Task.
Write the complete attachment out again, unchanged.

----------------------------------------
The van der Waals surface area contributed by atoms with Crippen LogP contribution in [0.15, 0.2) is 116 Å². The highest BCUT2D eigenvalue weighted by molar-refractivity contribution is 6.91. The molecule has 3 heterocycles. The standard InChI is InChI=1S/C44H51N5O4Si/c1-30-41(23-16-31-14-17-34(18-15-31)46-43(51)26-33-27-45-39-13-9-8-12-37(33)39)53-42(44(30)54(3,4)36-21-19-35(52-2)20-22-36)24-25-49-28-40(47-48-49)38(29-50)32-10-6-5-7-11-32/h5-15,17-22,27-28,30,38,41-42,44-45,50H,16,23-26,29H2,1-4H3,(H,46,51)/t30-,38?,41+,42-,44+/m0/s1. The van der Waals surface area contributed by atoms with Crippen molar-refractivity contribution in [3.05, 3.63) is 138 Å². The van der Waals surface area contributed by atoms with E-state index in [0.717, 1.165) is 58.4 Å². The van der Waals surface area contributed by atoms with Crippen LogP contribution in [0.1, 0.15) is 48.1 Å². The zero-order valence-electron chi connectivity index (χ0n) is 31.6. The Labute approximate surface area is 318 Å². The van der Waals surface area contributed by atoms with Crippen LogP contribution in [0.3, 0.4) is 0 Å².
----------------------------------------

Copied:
The van der Waals surface area contributed by atoms with Crippen LogP contribution in [0.15, 0.2) is 116 Å². The highest BCUT2D eigenvalue weighted by molar-refractivity contribution is 6.91. The molecule has 3 heterocycles. The standard InChI is InChI=1S/C44H51N5O4Si/c1-30-41(23-16-31-14-17-34(18-15-31)46-43(51)26-33-27-45-39-13-9-8-12-37(33)39)53-42(44(30)54(3,4)36-21-19-35(52-2)20-22-36)24-25-49-28-40(47-48-49)38(29-50)32-10-6-5-7-11-32/h5-15,17-22,27-28,30,38,41-42,44-45,50H,16,23-26,29H2,1-4H3,(H,46,51)/t30-,38?,41+,42-,44+/m0/s1. The van der Waals surface area contributed by atoms with Crippen molar-refractivity contribution in [3.05, 3.63) is 138 Å². The van der Waals surface area contributed by atoms with E-state index in [0.717, 1.165) is 58.4 Å². The van der Waals surface area contributed by atoms with Crippen LogP contribution in [0.1, 0.15) is 48.1 Å². The zero-order valence-electron chi connectivity index (χ0n) is 31.6. The Labute approximate surface area is 318 Å². The van der Waals surface area contributed by atoms with Crippen LogP contribution in [0.3, 0.4) is 0 Å².